constant hunger but the meagre ghetto rations were insufficient to satisfy
our grumbling stomachs. My mother, my little sister Karin and I shared the
room in the Pawia with two elderly couples. (...) There were three wooden
pallets in our room, one per family. My sister and I slept either side of
our mother (...)"
In a preliminary report from the Gestapo Litzmannstadt to the ghetto
administration of 24.10.1941 the composition of the Hamburg of transport was
given as exactly 1,000 individuals:
| Families: || 235 || (23.5 %)
|Persons (1-15 years): || 90 || (09.0 %)
| Persons (41 and older): || 660 || (66.0 %)
| Persons able to work: || 706 || (70:6 %)
| Sick: || 86 || (08.6 %)
| Nurses: || 14 ||
| Physicians: || 3 ||
| Business people: || 51 ||
| Craftsmen: || 71 ||
| Domestic servants: || 92 ||
| Other occupations: || 236 ||
An "empiric report" (“Erfahrungsbericht”) dated 19.11.1941 by the Protection
Police (Schutzpolizei) regarding the settlement or “allocation” of the
entire twenty transports to the Litzmannstadt Ghetto stated the following:
The Jews were almost without exception well dressed. Each individual brought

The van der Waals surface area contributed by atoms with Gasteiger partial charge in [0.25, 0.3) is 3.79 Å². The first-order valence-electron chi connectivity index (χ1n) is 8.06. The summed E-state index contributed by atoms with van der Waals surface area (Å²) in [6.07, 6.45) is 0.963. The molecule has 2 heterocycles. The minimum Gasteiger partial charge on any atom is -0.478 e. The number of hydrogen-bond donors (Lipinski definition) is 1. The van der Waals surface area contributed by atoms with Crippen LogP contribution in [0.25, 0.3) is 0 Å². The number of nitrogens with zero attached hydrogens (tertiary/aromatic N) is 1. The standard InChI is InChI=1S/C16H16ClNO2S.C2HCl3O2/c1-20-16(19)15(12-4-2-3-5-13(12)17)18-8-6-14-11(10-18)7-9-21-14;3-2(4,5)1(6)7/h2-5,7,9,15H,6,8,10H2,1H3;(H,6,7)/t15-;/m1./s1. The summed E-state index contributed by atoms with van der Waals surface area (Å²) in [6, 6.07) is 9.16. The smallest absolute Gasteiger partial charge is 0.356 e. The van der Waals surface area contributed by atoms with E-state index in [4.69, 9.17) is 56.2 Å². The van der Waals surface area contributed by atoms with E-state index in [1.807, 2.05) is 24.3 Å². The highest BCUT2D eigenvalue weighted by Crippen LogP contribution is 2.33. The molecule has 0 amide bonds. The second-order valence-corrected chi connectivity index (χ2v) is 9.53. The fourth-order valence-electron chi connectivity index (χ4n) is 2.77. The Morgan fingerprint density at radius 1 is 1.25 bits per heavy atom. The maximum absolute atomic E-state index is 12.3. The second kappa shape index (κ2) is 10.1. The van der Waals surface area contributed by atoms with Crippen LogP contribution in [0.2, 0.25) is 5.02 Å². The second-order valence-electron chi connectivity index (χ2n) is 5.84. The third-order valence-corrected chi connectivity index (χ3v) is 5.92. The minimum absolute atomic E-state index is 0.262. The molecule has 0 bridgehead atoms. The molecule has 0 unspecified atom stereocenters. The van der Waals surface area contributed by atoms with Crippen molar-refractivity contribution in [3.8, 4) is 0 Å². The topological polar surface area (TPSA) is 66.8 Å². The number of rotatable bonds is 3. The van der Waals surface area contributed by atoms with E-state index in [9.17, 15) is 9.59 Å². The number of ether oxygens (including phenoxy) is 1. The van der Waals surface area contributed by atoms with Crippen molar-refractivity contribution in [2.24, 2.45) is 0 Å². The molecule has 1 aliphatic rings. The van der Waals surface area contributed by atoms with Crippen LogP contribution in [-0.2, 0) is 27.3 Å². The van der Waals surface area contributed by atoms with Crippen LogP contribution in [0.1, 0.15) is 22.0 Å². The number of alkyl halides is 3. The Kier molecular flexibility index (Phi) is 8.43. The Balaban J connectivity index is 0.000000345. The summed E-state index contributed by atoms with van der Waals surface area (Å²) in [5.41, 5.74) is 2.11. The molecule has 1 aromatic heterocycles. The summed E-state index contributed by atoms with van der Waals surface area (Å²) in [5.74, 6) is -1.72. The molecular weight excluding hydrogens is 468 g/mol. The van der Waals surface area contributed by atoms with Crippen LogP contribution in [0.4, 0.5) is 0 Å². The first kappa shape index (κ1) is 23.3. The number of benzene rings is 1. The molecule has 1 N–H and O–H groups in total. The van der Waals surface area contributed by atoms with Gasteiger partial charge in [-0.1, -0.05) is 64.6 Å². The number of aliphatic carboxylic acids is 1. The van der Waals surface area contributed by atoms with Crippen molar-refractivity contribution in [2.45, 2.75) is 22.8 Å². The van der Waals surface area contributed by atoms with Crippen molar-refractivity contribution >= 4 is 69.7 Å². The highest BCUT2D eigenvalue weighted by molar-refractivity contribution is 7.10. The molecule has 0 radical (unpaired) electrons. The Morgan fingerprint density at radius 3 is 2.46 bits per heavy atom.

an average of 50 kg of luggage. The allocation papers, the money (per person
100 RM) were handed over to the Gestapo transport leader. The police
guarding and monitoring the entraining and marching of the Jews into the
ghetto were perfectly adequate because the ghetto station Radegast was
encircled by a wire fence and was therefore relatively easily secured. Each
time six carriages were detrained and assembled into a troop and accompanied
by two Protection Police to the ghetto entrance. The Jewish security police and
the Jewish labour service were also involved with each transport.
The security police led the separate groups to the reception
camps. The labour service unloaded the luggage and brought it to the ghetto
on lorries from the ghetto administration. A hackney carriage from the